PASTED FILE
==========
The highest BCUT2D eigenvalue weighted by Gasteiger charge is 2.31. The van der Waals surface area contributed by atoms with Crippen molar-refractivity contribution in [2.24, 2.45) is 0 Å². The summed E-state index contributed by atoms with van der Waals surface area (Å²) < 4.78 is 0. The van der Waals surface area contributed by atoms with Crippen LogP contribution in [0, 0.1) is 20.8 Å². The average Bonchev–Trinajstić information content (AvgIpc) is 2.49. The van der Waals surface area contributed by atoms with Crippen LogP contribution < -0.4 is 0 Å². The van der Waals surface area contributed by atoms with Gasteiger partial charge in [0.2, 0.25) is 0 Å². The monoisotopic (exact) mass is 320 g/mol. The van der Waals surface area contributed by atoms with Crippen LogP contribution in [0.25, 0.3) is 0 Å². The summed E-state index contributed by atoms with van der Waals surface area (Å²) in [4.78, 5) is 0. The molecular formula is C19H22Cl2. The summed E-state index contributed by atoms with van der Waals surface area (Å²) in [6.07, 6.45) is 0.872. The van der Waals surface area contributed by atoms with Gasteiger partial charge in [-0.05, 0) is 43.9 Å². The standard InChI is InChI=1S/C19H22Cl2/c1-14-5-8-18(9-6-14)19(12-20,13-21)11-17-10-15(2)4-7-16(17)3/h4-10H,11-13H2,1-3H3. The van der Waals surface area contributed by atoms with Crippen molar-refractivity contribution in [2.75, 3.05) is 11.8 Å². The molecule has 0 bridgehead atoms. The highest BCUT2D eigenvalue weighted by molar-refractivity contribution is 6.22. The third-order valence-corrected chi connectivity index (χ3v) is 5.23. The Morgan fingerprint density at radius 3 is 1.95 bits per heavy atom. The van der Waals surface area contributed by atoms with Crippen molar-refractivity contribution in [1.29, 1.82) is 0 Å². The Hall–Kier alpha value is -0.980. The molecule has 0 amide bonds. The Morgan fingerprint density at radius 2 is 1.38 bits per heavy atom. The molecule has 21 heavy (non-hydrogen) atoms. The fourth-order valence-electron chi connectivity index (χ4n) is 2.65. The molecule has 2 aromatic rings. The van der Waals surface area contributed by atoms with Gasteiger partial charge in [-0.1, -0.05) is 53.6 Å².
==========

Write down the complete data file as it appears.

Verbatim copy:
The highest BCUT2D eigenvalue weighted by Gasteiger charge is 2.31. The van der Waals surface area contributed by atoms with Crippen molar-refractivity contribution in [2.24, 2.45) is 0 Å². The summed E-state index contributed by atoms with van der Waals surface area (Å²) < 4.78 is 0. The van der Waals surface area contributed by atoms with Crippen LogP contribution in [0, 0.1) is 20.8 Å². The average Bonchev–Trinajstić information content (AvgIpc) is 2.49. The van der Waals surface area contributed by atoms with Crippen LogP contribution < -0.4 is 0 Å². The van der Waals surface area contributed by atoms with Gasteiger partial charge in [0.2, 0.25) is 0 Å². The monoisotopic (exact) mass is 320 g/mol. The van der Waals surface area contributed by atoms with Crippen LogP contribution in [0.25, 0.3) is 0 Å². The summed E-state index contributed by atoms with van der Waals surface area (Å²) in [4.78, 5) is 0. The molecular formula is C19H22Cl2. The summed E-state index contributed by atoms with van der Waals surface area (Å²) in [6.07, 6.45) is 0.872. The van der Waals surface area contributed by atoms with Gasteiger partial charge in [-0.05, 0) is 43.9 Å². The standard InChI is InChI=1S/C19H22Cl2/c1-14-5-8-18(9-6-14)19(12-20,13-21)11-17-10-15(2)4-7-16(17)3/h4-10H,11-13H2,1-3H3. The van der Waals surface area contributed by atoms with Crippen molar-refractivity contribution in [2.75, 3.05) is 11.8 Å². The molecule has 0 bridgehead atoms. The highest BCUT2D eigenvalue weighted by molar-refractivity contribution is 6.22. The third-order valence-corrected chi connectivity index (χ3v) is 5.23. The Morgan fingerprint density at radius 3 is 1.95 bits per heavy atom. The van der Waals surface area contributed by atoms with Crippen molar-refractivity contribution in [1.29, 1.82) is 0 Å². The Hall–Kier alpha value is -0.980. The molecule has 0 amide bonds. The Morgan fingerprint density at radius 2 is 1.38 bits per heavy atom. The molecule has 21 heavy (non-hydrogen) atoms. The fourth-order valence-electron chi connectivity index (χ4n) is 2.65. The molecule has 2 aromatic rings. The van der Waals surface area contributed by atoms with Gasteiger partial charge in [-0.1, -0.05) is 53.6 Å².